Ear Hustle

Killer Of Janay McFarlane Found GUILTY On All Counts

janay mcfarlane

After about five hours of deliberation Wednesday, a Lake County jury returned guilty verdicts for all charges against Jim McPherson in the high-profile Janay McFarlane murder case.

McPherson, 22, of North Chicago, faces 45 years to life in prison for the first-degree murder and firearm enhancement convictions.

McFarlane, 18, of Chicago, was in North Chicago visiting friends when she was shot shortly after 11:20 p.m. on Feb. 15, 2013 while walking with two friends in an alley behind the 1300 block of Jackson Street. That date coincided with a visit by President Barack Obama to Chicago to discuss gun violence, and McFarlane’s 14-year-old sister was sitting near the president at the event.

Following days of testimony from more than 20 witnesses in the case, prosecutors told the jury in closing arguments they had proven beyond a reasonable doubt that McPherson fatally wounded McFarlane while attempting to shoot at a rival gang member.

Defense attorney James Schwarzbach countered that the state had not met its burden of proof identifying McPherson as the killer and should find him not guilty so police can reopen the investigation to find the “real shooter.”

Assistant state’s attorneys Ari Fisz and Jason Grindel said one of the men McFarlane was walking with at the time was considered a rival gang member by McPherson. The prosecution’s case alleges that McPherson saw the group in a liquor store minutes before and then ambushed them in the alley, about a block away.

Fisz said a previous verbal confrontation between McPherson, of North Chicago, and the man walking with McFarlane was motive enough to spark the shooting.

“In the ridiculous culture this defendant lives in, that’s motive enough to kill someone,” Fisz told the jury, adding that five shots were fired.

Fisz said the last image McFarlane’s father had of his daughter was a cell phone shot taken by a police officer that showed her lying in the alley with a bullet wound to the head.

Fisz also went over videotape evidence showing McPherson in the liquor store at the same time as McFarlane and her friends, as well as film from another store that police and prosecutors said shows McPherson’s brother’s car entering the alley less than two minutes before the shooting.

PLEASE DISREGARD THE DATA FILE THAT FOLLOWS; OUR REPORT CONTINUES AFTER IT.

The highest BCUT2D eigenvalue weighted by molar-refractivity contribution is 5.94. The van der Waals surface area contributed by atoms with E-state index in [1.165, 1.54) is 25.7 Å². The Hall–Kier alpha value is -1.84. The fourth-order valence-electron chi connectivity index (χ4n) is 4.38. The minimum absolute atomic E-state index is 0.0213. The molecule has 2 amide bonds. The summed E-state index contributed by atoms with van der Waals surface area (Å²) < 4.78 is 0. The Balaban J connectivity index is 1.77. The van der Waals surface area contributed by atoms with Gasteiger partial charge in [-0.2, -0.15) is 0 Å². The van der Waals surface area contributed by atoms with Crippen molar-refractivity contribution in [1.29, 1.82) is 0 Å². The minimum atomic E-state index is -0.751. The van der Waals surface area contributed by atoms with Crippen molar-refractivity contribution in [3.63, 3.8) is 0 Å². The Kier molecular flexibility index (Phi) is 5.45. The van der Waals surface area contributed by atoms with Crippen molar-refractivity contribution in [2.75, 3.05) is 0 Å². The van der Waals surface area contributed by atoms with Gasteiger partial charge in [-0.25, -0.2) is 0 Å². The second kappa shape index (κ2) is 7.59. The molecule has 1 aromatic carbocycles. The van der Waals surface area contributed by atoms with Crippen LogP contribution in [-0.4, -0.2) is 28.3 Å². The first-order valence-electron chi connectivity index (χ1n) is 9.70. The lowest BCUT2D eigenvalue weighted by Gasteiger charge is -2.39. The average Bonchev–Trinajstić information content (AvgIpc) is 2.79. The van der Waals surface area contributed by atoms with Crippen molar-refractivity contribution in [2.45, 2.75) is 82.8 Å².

McPherson’s brother refused to testify at the trial, but police said he allegedly dropped McPherson off at the alley just prior to the murder.

A state police forensics expert testified during the trial that gunshot residue was found on samples taken from McPherson’s right hand.

Police gang experts also testified that McPherson is a member of the Gangster Disciples, a claim that Schwarzbach conceded is true, although he denied it was a factor in the case.

Papers outlining the gang’s policies and structures were found in McPherson’s bedroom, along with handwritten drawings of gang emblems, authorities said.

“This is what he is, a Gangster Disciple, and that’s why Janay is dead,” Fisz said.

Schwarzbach said the state failed in its most important objective: to provide a positive identification of McPherson as the murderer.

He said an eyewitness who claims to have seen him shooting the gun acknowledged that he did not see his face, and that his appearance in a liquor store near the scene is not enough to convict McPherson of murder.

Schwarzbach also argued that gunshot residue is not conclusive proof, because it can be transferred in ways other than the discharge of a gun.

He also suggested a grudge over a girl between one of McPherson’s friends and one of the men McFarlane was walking with may have led to the murder, without McPherson’s direct involvement.

“The state is trying to sell you a conviction based on no identification evidence,” Schwarzbach told the jury, adding that prosecutors also had no confession, no DNA evidence and no murder weapon.

“They are saying this kid was in a store, therefore he was in the kill zone. This kid was in a car, therefore he was in a kill zone,” Schwarzbach said to the jury. “This case is high stakes. You have the responsibility to seek justice, but not to convict an innocent man.”

Source: Lake County News Sun

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